Discussions on the revision of production of primary wood products time series were undertaken, with participating countries highlighting potential discrepancies between the reporting of international organizations and those of participating countries. Roundwood balances and negative domestic consumption, which are common problems in forest products reporting, were also presented and corrected. The workshop strengthened the communication between reporting countries and ITTO and FAO.

Participants also received a briefing on timber conversion factors, with a focus on the work that ITTO has done to improve the accuracy of conversion factors used in the tropical wood products trade data, as set out in the publications, Forest products conversion factors: tropical logs and sawnwood, published by ITTO, and Forest product conversion factors, published jointly by ITTO, FAO and UNECE in 2020. ITTO has developed weight/volume conversion factors for tropical logs and sawnwood by species and by country, based on known data on wood densities and wood moisture relationships, and the traded volume of the main reported species by country, but limited data are available for countries in the Mesoamerican region. Statistical correspondents were urged to complete the ITTO-2 Trade in Tropical Timber Species section of the JFSQ to enable the development of more accurate weight/volume conversion factors for countries in the region.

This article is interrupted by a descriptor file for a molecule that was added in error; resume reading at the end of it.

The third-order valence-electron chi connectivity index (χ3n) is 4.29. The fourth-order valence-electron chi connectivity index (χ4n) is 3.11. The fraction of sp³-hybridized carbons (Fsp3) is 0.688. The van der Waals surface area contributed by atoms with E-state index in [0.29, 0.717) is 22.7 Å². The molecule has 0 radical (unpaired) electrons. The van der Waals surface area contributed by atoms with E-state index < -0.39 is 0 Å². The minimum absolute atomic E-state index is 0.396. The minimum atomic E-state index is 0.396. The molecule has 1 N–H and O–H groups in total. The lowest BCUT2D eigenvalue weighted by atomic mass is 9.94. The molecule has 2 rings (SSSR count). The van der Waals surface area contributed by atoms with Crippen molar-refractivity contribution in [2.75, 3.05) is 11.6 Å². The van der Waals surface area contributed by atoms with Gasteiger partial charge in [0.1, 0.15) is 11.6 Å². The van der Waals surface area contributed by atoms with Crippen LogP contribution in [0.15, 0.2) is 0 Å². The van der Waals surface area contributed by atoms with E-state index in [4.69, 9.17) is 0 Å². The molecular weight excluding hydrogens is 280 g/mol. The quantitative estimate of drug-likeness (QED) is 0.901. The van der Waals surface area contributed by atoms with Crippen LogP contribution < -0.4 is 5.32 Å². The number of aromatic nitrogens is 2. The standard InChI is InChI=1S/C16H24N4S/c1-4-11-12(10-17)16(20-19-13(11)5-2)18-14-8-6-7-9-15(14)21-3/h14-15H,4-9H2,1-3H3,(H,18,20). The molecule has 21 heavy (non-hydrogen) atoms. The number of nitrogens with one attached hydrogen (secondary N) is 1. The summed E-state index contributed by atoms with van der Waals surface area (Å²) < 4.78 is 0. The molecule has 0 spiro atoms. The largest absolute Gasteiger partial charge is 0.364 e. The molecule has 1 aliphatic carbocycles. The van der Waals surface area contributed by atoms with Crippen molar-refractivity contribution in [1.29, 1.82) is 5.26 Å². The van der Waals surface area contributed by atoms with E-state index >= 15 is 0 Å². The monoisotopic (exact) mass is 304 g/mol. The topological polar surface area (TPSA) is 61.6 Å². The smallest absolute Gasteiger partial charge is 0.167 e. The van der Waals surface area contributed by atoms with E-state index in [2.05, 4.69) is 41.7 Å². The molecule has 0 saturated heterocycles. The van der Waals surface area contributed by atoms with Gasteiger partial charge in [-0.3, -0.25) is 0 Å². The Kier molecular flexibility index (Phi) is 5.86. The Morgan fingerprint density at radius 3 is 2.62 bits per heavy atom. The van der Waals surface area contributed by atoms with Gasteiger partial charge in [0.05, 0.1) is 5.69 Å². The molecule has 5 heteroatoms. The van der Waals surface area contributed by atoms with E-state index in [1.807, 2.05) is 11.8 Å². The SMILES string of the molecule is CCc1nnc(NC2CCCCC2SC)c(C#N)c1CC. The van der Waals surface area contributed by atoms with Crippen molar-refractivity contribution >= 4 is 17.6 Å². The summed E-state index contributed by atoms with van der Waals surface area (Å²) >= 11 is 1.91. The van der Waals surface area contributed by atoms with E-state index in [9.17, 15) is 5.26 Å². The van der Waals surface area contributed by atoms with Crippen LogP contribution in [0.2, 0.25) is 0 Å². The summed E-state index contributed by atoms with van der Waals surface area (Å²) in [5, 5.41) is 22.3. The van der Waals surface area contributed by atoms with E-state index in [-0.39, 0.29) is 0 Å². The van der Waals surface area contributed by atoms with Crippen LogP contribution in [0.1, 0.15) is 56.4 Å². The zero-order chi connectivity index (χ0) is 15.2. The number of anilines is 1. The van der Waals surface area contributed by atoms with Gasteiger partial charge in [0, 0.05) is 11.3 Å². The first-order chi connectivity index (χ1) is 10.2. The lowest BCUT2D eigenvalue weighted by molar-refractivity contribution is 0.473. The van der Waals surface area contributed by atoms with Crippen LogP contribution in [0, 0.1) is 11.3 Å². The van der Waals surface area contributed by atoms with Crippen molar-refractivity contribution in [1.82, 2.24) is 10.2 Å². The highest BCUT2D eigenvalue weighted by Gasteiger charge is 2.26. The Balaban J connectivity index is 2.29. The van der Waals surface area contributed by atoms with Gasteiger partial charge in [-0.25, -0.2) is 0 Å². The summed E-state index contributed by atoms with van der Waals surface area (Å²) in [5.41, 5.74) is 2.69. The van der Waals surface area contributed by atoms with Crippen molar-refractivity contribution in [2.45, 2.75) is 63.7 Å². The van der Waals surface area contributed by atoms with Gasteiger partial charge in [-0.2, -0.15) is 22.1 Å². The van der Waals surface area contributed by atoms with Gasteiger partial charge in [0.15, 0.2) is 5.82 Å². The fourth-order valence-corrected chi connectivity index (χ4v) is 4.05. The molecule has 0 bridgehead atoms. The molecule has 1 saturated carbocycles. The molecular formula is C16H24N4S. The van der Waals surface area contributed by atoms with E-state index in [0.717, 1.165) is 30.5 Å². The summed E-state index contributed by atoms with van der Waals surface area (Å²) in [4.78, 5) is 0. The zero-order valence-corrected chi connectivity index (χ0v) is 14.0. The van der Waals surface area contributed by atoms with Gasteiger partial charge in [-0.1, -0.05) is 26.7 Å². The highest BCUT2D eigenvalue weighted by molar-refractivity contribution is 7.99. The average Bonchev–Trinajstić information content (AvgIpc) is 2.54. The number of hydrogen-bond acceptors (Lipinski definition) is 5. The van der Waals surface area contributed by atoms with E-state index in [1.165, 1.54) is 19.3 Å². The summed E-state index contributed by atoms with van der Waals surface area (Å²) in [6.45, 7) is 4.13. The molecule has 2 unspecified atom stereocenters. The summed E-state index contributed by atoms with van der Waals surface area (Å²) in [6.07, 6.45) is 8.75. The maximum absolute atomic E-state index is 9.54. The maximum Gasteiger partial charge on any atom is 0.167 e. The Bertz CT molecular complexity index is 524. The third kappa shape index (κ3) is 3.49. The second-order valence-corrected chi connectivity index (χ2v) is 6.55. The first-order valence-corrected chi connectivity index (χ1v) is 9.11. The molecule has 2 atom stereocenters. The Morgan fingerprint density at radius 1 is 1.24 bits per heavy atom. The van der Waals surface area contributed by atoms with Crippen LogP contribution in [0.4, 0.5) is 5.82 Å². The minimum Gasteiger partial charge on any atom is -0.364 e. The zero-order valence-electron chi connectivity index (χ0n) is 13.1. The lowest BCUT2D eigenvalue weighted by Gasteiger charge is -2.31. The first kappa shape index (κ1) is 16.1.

Download workshop’s presentations below.

Related SDGs

Forest product statistics are important for sustainable forestry, avoiding resource depletion, understanding trends in the forest industry, making investment decisions, and designing data-driven policies that favours sustainable development.

Sustainable tropical forest industries are an important part of the solution to forest degradation, deforestation and poverty by generating revenue from sustainably managed forests and providing employment and income in rural communities. Sound statistics are vital for a thriving tropical forest industry.
Robust national statistical systems have the potential to increase transparency in the tropical timber trade.
Regional collaboration on data collection and reporting could assist in improving a sustainable and legal timber trade across Mesoamerica.